LONDON, Oct 14 (Reuters) - Miner and trader Glencore
will find out this month whether it will be able to
build an electronics recycling facility in the UK, which could
be operational within 18 months, adding new capacity to the
75-year old business.
Reusing scrap metal will be vital for cutting noxious
emissions and the energy transition as recycling uses
significantly less energy -- 80%-90% less for copper -- than
mining and smelting primary metal.
Around 2 million tonnes of e-waste items such as computers,
televisions and mobile phones are discarded each year in the UK,
according to a British government health and safety agency.
"The UK site is aiming to recycle end of life discarded
electronics from the UK and continental Europe," Glencore's
Head of Copper and Electronic Waste Recycling Kunal
Sinha told Reuters in an interview.
Sinha declined to say where the facility would be sited or
give any other details of the project.
"Once the permit is granted by the British government, the
facility could be up and running within 12 to 18 months."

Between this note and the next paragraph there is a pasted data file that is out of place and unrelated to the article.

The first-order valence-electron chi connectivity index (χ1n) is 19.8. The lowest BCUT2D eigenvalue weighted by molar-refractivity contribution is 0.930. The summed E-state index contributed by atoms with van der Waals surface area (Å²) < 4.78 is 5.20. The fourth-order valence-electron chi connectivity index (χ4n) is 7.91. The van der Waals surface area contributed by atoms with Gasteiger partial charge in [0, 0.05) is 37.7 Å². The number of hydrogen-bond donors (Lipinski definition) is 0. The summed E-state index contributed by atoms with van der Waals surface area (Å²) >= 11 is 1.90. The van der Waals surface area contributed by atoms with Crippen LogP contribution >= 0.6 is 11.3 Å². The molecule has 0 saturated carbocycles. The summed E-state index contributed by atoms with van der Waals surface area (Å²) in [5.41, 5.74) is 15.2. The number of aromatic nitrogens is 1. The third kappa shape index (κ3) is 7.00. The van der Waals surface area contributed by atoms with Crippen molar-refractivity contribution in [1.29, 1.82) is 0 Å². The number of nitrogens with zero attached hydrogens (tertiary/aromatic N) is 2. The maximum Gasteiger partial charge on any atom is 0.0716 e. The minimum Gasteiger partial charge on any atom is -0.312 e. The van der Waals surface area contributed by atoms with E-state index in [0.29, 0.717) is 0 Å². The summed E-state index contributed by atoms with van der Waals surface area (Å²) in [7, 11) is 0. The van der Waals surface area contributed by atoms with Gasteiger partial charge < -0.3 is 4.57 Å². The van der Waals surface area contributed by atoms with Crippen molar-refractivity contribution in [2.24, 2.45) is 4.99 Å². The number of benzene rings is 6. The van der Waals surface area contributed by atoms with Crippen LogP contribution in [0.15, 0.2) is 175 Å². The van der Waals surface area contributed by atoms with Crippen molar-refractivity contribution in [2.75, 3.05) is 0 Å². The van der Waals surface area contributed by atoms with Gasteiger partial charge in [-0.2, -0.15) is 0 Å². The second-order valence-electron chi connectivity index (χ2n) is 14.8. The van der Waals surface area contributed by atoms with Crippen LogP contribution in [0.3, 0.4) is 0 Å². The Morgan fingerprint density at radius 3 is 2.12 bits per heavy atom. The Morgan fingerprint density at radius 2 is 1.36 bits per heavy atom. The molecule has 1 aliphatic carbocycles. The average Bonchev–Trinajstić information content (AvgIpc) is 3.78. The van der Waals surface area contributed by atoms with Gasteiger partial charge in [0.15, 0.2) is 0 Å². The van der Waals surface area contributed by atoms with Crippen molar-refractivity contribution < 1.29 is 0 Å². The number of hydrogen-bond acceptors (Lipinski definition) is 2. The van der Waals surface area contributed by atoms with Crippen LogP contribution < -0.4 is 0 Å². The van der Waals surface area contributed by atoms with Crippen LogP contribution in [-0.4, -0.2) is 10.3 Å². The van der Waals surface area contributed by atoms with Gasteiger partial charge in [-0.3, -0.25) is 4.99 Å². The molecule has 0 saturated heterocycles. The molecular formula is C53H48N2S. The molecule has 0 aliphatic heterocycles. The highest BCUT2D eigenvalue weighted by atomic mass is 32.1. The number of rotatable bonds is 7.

The value of raw materials including iron, copper, gold and
other precious metals in global electronic waste
(e-waste)reached $57 billion in 2019, of which just $10 billion
was recovered, according to a 2020 United Nations report.
Glencore recovered around 27,000 tonnes of copper, 132,000
ounces of gold, 1.3 million ounces of silver, 16,000 ounces of
palladium, and 5,000 ounces of platinum from electronic scrap
It has recycled more than one million tonnes of electronic
scrap since the 1990s.
Away from Britain, Glencore is planning to rebuild an
e-scrap facility in Arkansas, which it bought in 2019.
Scrap typically accounts for about a third of the roughly 30
million tonnes of annual global copper supplies.
Glencore's copper production from own sources totalled 1.26
million tonnes last year.
(Reporting by Clara Denina, Pratima Desai and Zandi Shabalala;
Editing by Kirsten Donovan)